India is the second most populous country in the world, with 2,000 ethnic groups, hundreds of languages spoken and all religions represented, with Hindus making up the majority. Despite much progress in education and health and rapid economic growth, great inequalities persist.

Historically, Hindu society has been divided into 4 castes. A fifth category includes those completely excluded from this framework, such as tribal people (Adivasis) and Dalits (formerly called Untouchables).

Adivasis are an indigenous people who have inhabited the Indian subcontinent for 2,000 years. According to the official 2011 census, Adivasis constitute 8.6% of the nation’s total population, or some 104.3 million people. Adivasis live all over India but are mainly based in the mountain and hill areas, away from the fertile plains.

The majority of Adivasis live close to nature, in mountains, forests and hilly areas. The occupations of the Adivasis vary from farm work to fishing and collecting forest products. A combination of factors has forced the Adivasis out of their traditional occupations and habitats, the main causes being the inability to prove their property rights and the increasing number of dams and industries on their land with minimal compensation. Increasingly, in rural areas, Adivasis work as daily wage labourers, with very few of them being assigned to fixed jobs and services, despite special provisions in the law.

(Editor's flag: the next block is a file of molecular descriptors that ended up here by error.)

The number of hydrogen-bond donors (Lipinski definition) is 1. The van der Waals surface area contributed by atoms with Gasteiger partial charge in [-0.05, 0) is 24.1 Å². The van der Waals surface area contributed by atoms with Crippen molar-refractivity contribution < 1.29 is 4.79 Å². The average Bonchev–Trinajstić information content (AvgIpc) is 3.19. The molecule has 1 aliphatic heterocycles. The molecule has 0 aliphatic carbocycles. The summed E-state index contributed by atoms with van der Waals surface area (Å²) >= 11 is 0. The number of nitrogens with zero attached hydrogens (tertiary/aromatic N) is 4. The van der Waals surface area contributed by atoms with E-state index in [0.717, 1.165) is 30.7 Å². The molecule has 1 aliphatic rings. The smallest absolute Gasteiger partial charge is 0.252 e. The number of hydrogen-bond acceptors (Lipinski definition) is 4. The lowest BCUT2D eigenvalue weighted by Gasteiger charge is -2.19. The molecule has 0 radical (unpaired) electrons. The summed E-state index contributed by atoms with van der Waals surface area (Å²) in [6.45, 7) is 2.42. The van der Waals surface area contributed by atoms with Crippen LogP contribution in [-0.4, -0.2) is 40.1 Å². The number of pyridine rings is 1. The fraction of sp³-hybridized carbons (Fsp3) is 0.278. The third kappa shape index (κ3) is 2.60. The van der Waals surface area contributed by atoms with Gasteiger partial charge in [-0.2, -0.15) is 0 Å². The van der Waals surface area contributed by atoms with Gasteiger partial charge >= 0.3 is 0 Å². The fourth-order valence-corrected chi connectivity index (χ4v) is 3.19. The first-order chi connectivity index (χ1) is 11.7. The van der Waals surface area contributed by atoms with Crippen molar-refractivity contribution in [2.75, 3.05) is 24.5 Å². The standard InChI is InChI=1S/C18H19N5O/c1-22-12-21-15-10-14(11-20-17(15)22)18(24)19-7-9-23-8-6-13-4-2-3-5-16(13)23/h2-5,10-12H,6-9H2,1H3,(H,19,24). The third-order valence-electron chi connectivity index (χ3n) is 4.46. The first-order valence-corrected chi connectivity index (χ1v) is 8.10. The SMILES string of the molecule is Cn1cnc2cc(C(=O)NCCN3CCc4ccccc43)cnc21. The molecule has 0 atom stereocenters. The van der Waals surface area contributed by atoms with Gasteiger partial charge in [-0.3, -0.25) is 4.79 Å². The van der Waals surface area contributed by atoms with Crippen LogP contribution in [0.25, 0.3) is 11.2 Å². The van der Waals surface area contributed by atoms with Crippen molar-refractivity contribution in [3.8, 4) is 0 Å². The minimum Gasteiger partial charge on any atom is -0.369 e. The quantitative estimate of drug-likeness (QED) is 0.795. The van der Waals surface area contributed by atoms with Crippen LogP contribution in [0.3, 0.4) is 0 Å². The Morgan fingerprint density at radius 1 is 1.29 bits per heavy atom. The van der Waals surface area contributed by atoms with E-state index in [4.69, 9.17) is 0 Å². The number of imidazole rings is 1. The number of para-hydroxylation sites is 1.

Dalits, members of the lowest group in the caste hierarchy, constitute about 16.6% of the Indian population (166 million). 80% of Dalits live in rural areas and their economic development remains the major problem. Most of them are marginal farmers and landless labourers, trapped in vicious circles of debt that are passed on from generation to generation, creating a cycle of servitude.

The first amendment to the Constitution adopted in 1951 enabled the state to make special provisions for the advancement of the socially and educationally backward classes of these two categories of citizens: the Dalits designated as Scheduled Castes (SC) and the Adivasis as Scheduled Tribes (ST).

Affirmative action policies guaranteed by the Constitution have had some real impact in increasing Dalit representation in educational institutions, government jobs and elected positions. Despite this improvement, Dalits remain the most disadvantaged class in Indian society: the stigma they face remains evident to this day. Dalits in general continue to survive in inhuman and degrading conditions.

Adivasi and Dalit women are among the most exploited and face the worst forms of abuse in society, with many being trafficked for domestic work and commercial sexual exploitation.

Faced with the harsh reality of these historically disadvantaged communities in India, the founder of the CIAO KIDS Foundation has prioritised work with these groups.



The Adivasis of Nepal, known as Janajati, make up 35.6% of the population and are spread across all 77 districts of the country. They are a culturally diverse group, with over 60% living below the poverty line, the predominant occupation being agriculture. Most families work on rented land. A high rate of illiteracy and indebtedness keeps this group at the bottom of the socio-economic ladder. Women and children are trafficked to cities in the subcontinent and beyond for domestic work and are are also trapped in commercial sex work.

Dalits make up 13.6% of the total population of 36 million. Almost half of them live below the poverty line and less than half are literate. Nutritional indicators are dismal, with nearly 60% of children stunted.


The situation of Dalits and Adivasis/Janajati is marked by entrenched social discrimination resulting in a lack of educational and employment opportunities despite constitutional guarantees in both countries. It is this marginalised group that CIAO KIDS Foundation seeks to reach in its projects in Karnataka and Jharkhand in India and Sindhupalchowk in Nepal.